It is doubtful whether this maneuver is anything more than a verbal ploy. The physical world is, according to Berkeley, dependent on and only perceived through a mental state.
Kant, for example, treated space and time in his Transcendental Aesthetic as things that should be explained by a single, unified theory. Both these constitution problems turn on questions about the identities of spatially coincident objects—and, indeed, of objects that share all their proper parts.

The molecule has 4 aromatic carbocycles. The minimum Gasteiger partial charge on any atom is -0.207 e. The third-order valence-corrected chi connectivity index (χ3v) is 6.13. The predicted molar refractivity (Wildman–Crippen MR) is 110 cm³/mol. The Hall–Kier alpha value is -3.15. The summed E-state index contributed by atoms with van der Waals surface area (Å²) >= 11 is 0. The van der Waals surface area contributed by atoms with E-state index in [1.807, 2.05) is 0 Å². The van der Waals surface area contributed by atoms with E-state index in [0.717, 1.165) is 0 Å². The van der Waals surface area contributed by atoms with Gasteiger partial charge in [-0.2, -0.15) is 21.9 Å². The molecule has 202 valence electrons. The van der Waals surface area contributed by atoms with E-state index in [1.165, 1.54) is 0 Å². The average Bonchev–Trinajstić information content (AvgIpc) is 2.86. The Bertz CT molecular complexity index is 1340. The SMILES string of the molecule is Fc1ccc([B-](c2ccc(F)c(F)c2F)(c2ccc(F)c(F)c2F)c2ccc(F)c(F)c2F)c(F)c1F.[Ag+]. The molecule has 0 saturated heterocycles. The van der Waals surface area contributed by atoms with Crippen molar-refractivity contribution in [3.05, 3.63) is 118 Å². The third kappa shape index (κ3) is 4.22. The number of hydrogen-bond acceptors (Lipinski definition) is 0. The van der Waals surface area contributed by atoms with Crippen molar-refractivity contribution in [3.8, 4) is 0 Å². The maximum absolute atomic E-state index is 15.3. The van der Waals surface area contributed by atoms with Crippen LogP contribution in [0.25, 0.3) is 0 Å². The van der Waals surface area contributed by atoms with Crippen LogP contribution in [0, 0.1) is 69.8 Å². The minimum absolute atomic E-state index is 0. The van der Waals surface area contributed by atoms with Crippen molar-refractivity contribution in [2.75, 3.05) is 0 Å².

The second kind of modality de re concerns the properties of things. Henri Bergson defended free will in his dissertation Time and Free Will from To say that A caused B means that if A had not happened then B would not have happened.
The various dualistic theories of the mind treat the interaction problem in different ways. What then is meant by space and time such that it can serve this function as a ground for objects? It therefore more or less deforms the property by the extension which it gives to it.